There's alot of history underfoot in Tucson and many citizens are not aware of it..The long forgotten residents who now reside below the city are making there presence known to some who dare to seek and find. As the city has grown...It has tended to build atop of old burial sites. Here are a few for those who dare to do abit of sight-seeing:
Keep in mind once again...All of these burial sites are now..Underground. (No wonder this city keeps churning out paranormal activity. The dead still want to be recognized!)
*There's a prehistoric burial site dating back 2,000 to 4,000 years at the base of "A" Mountain. Many a visitor to the top of the mountain's scenic rest stop report voices, whispers, shadows, and a general all over creepy feeling when stopping at the site. Several report seeing a small child in early period clothing walking about the sparse vegetation as you look out over the city.
*A cemetery thought to date from 1450 to 1700 just south of the intersection of 17th street and south Ninth Avenue in Barrio Libre. In the 1950's 3 burial sties were recovered during sewer line work and another 3 in 1995 during utility work there. There have been many reports from the residents and shop owners around Barrio Libre of shadow figures, voices, etc. Many shop owners down 17th Street consider the paranormal activity just part of the diversity and folklore of the city.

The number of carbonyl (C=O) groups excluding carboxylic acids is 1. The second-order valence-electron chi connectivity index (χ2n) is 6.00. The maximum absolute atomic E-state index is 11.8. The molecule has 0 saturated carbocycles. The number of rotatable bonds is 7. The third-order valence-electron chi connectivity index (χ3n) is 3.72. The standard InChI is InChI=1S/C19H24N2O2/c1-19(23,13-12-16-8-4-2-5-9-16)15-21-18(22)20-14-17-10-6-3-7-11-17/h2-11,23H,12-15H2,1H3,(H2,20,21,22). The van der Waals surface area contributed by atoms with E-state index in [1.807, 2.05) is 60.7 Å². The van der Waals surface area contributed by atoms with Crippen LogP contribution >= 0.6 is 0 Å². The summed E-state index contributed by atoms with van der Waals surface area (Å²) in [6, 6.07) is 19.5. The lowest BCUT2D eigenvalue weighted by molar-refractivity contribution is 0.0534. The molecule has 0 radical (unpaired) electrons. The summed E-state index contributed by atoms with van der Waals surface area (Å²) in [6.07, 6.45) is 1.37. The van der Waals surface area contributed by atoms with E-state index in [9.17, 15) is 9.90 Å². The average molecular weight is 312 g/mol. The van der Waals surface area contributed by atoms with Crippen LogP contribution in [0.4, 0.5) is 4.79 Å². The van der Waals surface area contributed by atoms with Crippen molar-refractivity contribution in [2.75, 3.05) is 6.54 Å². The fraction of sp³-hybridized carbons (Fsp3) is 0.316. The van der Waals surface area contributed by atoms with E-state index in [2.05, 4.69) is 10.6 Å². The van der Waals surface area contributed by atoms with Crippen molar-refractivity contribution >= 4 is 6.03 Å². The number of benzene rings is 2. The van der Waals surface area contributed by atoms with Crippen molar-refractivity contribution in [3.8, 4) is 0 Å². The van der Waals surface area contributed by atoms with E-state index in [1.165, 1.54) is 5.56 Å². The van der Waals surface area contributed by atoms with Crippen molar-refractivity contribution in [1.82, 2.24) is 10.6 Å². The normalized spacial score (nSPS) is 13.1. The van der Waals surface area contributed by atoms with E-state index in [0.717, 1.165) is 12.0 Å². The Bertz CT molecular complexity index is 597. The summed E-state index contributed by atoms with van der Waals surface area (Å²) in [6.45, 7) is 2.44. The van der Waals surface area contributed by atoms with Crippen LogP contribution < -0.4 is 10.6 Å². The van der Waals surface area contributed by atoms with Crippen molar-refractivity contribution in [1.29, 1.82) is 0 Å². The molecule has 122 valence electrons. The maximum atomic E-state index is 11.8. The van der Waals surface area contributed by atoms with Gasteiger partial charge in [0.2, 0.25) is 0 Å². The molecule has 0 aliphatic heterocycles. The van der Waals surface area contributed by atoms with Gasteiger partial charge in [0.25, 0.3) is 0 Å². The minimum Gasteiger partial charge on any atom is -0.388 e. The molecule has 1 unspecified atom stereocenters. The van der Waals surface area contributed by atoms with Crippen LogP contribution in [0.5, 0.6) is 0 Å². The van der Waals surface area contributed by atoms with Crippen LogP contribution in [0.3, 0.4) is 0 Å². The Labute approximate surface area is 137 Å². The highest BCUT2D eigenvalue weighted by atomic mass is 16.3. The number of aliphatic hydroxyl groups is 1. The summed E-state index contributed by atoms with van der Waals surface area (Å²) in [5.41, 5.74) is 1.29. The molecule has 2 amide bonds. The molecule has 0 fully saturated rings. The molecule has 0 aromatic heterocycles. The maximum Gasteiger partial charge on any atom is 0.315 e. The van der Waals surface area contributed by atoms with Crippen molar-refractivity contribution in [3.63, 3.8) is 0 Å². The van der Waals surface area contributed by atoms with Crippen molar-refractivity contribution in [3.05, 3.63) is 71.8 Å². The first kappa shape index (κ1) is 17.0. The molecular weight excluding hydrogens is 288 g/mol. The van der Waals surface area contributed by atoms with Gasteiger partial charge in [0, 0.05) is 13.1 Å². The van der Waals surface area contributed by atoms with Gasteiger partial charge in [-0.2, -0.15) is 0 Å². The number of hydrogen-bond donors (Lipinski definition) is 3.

*Two cemeteries associated with the 1750s-era Mission San Agustin, just south of Congress Street between "A" Mountain and the Santa Cruz River. In 1931 flooding uncovered many Mission San Agustin burials... In 1949-50, clay minning for bricks in the Mission San Agustin area destroyed 50 burial sites and archaeologists subsequently excavated nearly 100 more burial sites. One report of a home in the area with lots of paranormal activity. The residents had to move out of the home due to the nature of the haunting.
*The Spanish Presidio Cemetery after 1775, near present-day Alameda and Church Street. Reports of shadow figures, voices.
*The National Cemetery (a Government Cemetery) between Alameda and Seventh Streets and Stone and Sixth Avenues, established in the 1860s. Construction and excavation during the 1950s unearthed complete remains of 38 individuals and partial remains of about 54 more.
*The Court Street Cemetery, bounded by Stone Avenue, Speedway Boulevard, Second Street and Main Avenue was established June 1, 1875. Many residents are currently unearthing bodily remains in their backyards. Catholic burials alone in that cemetery numbered 4,513. The Joint Courts Archaeological Project put a fence around the foundation dig to protect the site from prying eyes during the body retrieval. I have family members that live in this area and they report many occurences of paranormal activity.. The activity has increased due to construction in the area. Voices, shadows, objects moving, disappearing..etc.
Relatives of the departed were urged to move their family and friends to other well established cemeteries now in existence. Though many of those buried no longer had relatives and friends living here. You can check out many of these sites without asking for permission..They are public domain.